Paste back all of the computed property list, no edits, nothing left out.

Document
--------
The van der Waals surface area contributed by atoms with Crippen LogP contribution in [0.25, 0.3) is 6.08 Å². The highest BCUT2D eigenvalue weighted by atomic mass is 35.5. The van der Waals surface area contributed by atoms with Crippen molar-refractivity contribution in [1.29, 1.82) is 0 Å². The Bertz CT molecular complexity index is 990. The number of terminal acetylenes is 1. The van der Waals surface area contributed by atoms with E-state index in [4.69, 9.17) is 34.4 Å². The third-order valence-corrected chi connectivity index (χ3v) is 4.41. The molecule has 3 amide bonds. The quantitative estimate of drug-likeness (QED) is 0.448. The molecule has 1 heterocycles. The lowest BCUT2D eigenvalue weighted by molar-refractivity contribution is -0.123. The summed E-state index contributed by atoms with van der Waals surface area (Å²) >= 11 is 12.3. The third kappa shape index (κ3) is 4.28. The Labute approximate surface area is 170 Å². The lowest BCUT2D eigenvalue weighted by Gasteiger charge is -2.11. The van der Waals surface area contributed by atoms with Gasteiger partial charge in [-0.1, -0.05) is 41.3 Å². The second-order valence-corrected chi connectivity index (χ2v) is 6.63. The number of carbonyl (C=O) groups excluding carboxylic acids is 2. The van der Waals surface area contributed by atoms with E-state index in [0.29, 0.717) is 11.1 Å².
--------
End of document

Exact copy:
The van der Waals surface area contributed by atoms with Crippen LogP contribution in [0.25, 0.3) is 6.08 Å². The highest BCUT2D eigenvalue weighted by atomic mass is 35.5. The van der Waals surface area contributed by atoms with Crippen molar-refractivity contribution in [1.29, 1.82) is 0 Å². The Bertz CT molecular complexity index is 990. The number of terminal acetylenes is 1. The van der Waals surface area contributed by atoms with E-state index in [4.69, 9.17) is 34.4 Å². The third-order valence-corrected chi connectivity index (χ3v) is 4.41. The molecule has 3 amide bonds. The quantitative estimate of drug-likeness (QED) is 0.448. The molecule has 1 heterocycles. The lowest BCUT2D eigenvalue weighted by molar-refractivity contribution is -0.123. The summed E-state index contributed by atoms with van der Waals surface area (Å²) >= 11 is 12.3. The third kappa shape index (κ3) is 4.28. The Labute approximate surface area is 170 Å². The lowest BCUT2D eigenvalue weighted by Gasteiger charge is -2.11. The van der Waals surface area contributed by atoms with Gasteiger partial charge in [-0.1, -0.05) is 41.3 Å². The second-order valence-corrected chi connectivity index (χ2v) is 6.63. The number of carbonyl (C=O) groups excluding carboxylic acids is 2. The van der Waals surface area contributed by atoms with E-state index in [0.29, 0.717) is 11.1 Å².